Nantucket Pine Tip Moth – Rhyacionia frustrana
Nantucket Pine Tip Moths (Rhyacionia frustrana)
Latin Name: Rhyacionia frustrana
Common Name: Nantucket pine tip moths
- Rhyacionia frustrana, or Nantucket pine tip moths, are around 1/4 inch long with a wingspan of about 1/2 inch.
- They have silvery patterns and are copper in hue. The eggs are tiny, convex, and white to orange in color.
- The caterpillars, about 3/8 inches long and have brown heads, are usually cream in color.
- Pupae are fusiform, brown to dark brown, and about 1/4 inch long.
More than pine species have been recorded as host trees for Rhyacionia frustrana like loblolly pine (Pinus taeda L.) Cuban, Pinus, cubensis Griseb. jack, Pinus banksiana Lamb. Monterey, Pinus radiata D. Don .oocarp, Pinus oocarpa Schiede and pitch, Pinus rigida Mill etc.
Rhyacionia frustrana, the second most widely distributed native North American member, may be found from Massachusetts to Florida, and west to Missouri, Oklahoma, Texas, and California. In addition to the Dominican Republic, Cuba, Jamaica, Mexico (Oaxaca), Guatemala, Honduras, and Nicaragua, it is also found in Mexico (Oaxaca), Cuba, Jamaica, Guatemala, Honduras, and Nicaragua.
Damages caused by Nantucket pine tip moths:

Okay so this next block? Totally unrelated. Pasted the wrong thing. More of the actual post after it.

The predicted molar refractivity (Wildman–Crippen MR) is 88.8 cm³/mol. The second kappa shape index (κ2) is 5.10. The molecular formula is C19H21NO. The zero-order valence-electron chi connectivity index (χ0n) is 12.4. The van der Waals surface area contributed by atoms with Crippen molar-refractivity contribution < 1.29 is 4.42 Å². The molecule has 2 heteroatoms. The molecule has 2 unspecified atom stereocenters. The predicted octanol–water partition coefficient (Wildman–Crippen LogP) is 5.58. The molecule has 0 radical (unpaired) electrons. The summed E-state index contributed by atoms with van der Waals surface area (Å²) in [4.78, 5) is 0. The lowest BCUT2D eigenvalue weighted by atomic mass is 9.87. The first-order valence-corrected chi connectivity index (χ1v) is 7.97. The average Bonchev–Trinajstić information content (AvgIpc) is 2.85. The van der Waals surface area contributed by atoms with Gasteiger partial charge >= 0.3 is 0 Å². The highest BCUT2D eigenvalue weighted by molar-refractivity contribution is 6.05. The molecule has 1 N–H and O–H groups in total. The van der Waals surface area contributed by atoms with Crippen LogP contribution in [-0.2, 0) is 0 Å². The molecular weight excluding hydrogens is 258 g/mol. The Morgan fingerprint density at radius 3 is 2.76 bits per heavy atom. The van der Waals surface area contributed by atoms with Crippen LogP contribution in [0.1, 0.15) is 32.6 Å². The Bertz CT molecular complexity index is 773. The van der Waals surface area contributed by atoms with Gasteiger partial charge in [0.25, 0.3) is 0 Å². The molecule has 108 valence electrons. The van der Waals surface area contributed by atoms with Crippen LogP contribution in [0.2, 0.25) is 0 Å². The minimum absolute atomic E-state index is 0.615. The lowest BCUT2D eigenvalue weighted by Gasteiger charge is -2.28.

Boring into the tops of young trees causes slower development, crooking, and forking of main stems, cone diminution, and, in extreme situations, tree mortality. Trees up to 15 feet tall are the most commonly attacked. In more giant trees, widespread destructive infestations have been reported on sometimes.
Description about Gall makers:
Gall makers arrive in silence, like old buccaneers, but without eye patches or shoulder parrots. They also confiscate their rewards quickly and effectively, putting them to work doing their bidding with eye-catching results. Gall-producing insects include a variety of wasps, flies, and a few aphids and mites. Instead of transporting its loot to a secluded cove, the gall maker chemically hijacks a leaf bud or other spot on a tree to construct a casing of plant tissue that protects and nurtures the gall maker’s growing children. Over half of these fascinating critters are attracted to oak trees. Galls can develop on the leaves, bark, flowers, buds, or roots of plants. Except for some twig and stem galls, most growths do not affect healthy trees.
Life history and Habits:
New moths emerge to mate on warm days as early as January and February. Females deposit their eggs on the needles, stems, and buds of plants. Depending on the weather, tiny caterpillars hatch 5 to 30 days later and feed on the surface of new growth or dig into the needle bundles. Later on, they travel to the shoot tips, build protective webs at the base of buds, and start boring into the bud or stem. Feeding will continue indoors for 3 to 4 weeks or until the caterpillars are entirely developed. Depending on the temperature, there may be up to four to five generations every year, with chilly weather extending the life cycle and warm weather shortening it.